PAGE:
How I will end the subsidy scheme if elected president – Jack Rich


Rivers State-born oil magnet Tein Jack-Rich is one of the contenders for President Muhammadu Buhari’s seat in the ruling All Progressives Congress (APC). In this interview, the 47-year-old candidate says he has the magic wand to revive the country’s comatose refineries, boost production and end the oil subsidy regime.

OWhy do you aspire to the presidency?

I think the most important thing that brought us here is the country Nigeria. It belongs to all of us.

For people of the caliber of former Bauchi State Governor Malam Isa Yuguda, Senator Abubakar Gada and their ilk across the country to agree to be part of this project, it means we are going somewhere . For us, our country needs people like us and we love the country. 2023 will be a spectacular year in the history of Nigeria. You heard that Emmanuel Macron just won his second term and this guy is only 43 years old. France is the third largest economy in Europe; and if the world’s largest economies can put their national security in the hands of 43-year-olds, why would it be hard for Nigeria to believe a 47-year-old who produces what the country consumes? Someone who understands the economic engine that generates profitable growth through private sector involvement should be considered for the position. God has given us everything we need, the challenge is how to produce it, how to grow it and how to use it for the benefit of all.

We need someone who understands the engine called production, what government does is tax and what government does is distribute it to stimulate the economy, but where do you get to tax, where can you earn boost? It’s the private sector, so as a private sector guy, I’m a big believer in the engine called private sector growth and they’re the best guys who can employ and put food on the tables of families.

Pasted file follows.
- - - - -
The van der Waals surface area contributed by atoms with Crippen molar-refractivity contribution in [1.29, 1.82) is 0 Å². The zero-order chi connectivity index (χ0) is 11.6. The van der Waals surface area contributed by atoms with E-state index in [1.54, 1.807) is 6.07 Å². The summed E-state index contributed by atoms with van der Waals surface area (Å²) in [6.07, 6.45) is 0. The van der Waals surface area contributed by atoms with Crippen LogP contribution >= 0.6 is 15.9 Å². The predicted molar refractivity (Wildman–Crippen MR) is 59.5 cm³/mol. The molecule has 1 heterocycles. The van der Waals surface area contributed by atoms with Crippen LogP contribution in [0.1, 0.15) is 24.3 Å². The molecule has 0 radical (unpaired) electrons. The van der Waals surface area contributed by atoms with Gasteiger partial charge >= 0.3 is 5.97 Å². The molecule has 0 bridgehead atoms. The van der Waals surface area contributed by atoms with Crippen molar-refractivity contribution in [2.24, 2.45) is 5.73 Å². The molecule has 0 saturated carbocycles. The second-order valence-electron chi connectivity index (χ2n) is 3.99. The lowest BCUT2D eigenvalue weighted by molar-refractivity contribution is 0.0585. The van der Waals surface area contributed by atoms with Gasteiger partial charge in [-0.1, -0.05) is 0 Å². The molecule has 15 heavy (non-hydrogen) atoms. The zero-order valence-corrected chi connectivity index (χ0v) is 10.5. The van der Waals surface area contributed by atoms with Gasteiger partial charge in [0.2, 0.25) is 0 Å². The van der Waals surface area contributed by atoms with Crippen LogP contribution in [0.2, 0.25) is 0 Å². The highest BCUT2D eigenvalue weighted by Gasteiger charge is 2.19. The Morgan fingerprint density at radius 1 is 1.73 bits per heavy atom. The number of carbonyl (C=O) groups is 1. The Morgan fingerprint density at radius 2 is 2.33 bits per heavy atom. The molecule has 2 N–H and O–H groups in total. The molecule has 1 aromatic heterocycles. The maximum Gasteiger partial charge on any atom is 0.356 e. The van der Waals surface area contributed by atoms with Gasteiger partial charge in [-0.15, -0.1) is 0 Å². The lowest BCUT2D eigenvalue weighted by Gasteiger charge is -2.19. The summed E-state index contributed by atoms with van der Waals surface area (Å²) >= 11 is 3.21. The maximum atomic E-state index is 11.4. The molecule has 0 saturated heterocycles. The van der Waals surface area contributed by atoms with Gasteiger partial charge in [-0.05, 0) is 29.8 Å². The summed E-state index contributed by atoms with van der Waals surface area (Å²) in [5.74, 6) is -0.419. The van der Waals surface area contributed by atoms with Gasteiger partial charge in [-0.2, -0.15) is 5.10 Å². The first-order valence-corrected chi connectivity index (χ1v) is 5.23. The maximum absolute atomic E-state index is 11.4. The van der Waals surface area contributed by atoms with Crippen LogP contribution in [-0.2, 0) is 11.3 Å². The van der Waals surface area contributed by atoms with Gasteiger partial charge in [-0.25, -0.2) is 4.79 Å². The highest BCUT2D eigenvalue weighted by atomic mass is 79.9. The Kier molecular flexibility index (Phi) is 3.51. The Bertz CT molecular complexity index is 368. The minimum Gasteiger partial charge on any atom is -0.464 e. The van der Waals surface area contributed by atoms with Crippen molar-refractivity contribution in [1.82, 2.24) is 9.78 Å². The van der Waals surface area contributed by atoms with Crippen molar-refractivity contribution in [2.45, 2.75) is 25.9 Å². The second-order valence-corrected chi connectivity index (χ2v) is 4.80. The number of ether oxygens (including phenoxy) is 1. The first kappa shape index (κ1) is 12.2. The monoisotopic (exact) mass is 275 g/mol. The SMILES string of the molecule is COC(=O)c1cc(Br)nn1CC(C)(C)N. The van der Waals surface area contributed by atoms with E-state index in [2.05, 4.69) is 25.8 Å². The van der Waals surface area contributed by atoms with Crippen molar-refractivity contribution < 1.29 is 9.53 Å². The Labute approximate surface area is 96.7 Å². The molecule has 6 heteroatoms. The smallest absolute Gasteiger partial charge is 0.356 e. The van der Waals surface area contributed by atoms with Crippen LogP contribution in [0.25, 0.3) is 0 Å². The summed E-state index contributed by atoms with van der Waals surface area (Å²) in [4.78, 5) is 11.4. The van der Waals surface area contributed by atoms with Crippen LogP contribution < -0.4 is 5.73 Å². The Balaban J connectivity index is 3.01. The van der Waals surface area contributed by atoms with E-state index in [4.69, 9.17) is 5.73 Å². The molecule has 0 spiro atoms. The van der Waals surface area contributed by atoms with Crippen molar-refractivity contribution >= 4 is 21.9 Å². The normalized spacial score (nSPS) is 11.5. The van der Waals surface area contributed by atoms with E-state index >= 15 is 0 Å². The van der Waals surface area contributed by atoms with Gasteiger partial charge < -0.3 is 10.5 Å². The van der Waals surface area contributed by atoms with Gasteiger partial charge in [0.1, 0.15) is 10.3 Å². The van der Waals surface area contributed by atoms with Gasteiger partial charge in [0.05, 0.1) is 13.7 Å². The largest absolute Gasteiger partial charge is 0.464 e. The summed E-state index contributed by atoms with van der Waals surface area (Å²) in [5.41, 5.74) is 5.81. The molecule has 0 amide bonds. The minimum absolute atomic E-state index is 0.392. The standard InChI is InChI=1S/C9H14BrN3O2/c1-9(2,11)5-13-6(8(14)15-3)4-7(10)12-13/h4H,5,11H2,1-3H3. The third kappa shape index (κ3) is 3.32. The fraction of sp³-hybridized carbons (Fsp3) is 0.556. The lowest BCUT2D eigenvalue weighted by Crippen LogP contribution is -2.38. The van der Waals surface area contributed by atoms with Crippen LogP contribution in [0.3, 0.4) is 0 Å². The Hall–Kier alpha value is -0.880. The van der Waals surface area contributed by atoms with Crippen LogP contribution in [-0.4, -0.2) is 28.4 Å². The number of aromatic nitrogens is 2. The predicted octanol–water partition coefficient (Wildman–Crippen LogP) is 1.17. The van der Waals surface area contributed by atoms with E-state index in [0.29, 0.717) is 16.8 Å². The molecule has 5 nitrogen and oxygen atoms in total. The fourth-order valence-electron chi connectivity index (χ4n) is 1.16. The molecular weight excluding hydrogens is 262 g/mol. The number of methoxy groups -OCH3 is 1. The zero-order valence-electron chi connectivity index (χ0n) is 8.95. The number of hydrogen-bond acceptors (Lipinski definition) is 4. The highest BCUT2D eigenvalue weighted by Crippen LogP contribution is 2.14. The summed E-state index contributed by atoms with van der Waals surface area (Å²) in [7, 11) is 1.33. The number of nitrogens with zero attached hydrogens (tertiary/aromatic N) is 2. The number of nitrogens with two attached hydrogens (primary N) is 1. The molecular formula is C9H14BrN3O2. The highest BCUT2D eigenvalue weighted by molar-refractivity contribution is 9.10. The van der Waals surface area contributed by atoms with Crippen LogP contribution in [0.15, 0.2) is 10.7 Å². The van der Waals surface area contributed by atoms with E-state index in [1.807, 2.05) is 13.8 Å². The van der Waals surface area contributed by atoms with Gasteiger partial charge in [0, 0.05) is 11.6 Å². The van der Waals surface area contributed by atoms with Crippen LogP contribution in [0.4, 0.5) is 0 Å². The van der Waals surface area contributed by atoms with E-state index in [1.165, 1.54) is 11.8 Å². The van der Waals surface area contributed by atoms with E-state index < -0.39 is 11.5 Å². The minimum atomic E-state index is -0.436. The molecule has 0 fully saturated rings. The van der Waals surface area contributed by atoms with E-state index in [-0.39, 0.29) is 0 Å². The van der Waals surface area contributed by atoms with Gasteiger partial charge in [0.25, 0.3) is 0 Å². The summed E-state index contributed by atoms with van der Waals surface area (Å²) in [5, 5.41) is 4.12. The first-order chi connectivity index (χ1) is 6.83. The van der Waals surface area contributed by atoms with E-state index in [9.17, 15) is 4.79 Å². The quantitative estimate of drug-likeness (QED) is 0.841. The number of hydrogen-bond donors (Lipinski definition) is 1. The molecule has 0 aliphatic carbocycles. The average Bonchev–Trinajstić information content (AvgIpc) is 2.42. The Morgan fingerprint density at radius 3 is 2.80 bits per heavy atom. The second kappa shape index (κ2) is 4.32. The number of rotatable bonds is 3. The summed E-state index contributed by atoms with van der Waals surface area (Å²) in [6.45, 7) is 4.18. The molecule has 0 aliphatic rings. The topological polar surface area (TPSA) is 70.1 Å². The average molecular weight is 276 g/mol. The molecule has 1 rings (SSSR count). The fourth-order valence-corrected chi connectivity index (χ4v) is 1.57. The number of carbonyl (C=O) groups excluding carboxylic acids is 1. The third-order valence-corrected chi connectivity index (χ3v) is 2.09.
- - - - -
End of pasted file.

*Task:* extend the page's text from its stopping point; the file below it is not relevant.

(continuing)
As a player in the oil and gas industry, how do you plan to address the production problem where we export crude and import refined products?

The truth is, you are preaching to a preacher; what I do is oil and gas, I’ve been in the upstream for 24 years, and the main thing is that I understand the game, I understand the plots, I understand the dynamics, I strongly believe that I can increase production to 3 million barrels per day.

What about ongoing vandalism?

It’s like someone saying that because you’re a writer or an editor, the pain it takes to produce your impression is so difficult and all that. It’s what we do for a living, so these guys vandalizing oil and gas infrastructure are the ones we strongly believe understand our language and that language is the way to create employment opportunities. When you create a job for a hungry guy, he won’t be angry anymore. So the first stimulus is to create job opportunities for these guys and then move them from the left wing of life to the right wing. I already did it between 2008 and 2010, during the time of President Umaru Musa Yar’Adua.

By the way, you mentioned that you are going to increase our production to three million barrels a day. How do you plan to achieve this while the refineries are in a coma?

I can get our domestic production up to 3 million barrels per day, right now I think we’re struggling with 2.2 million barrels per day. I have the capacity to go to 3 million barrels per day, I understand the language, it’s technical.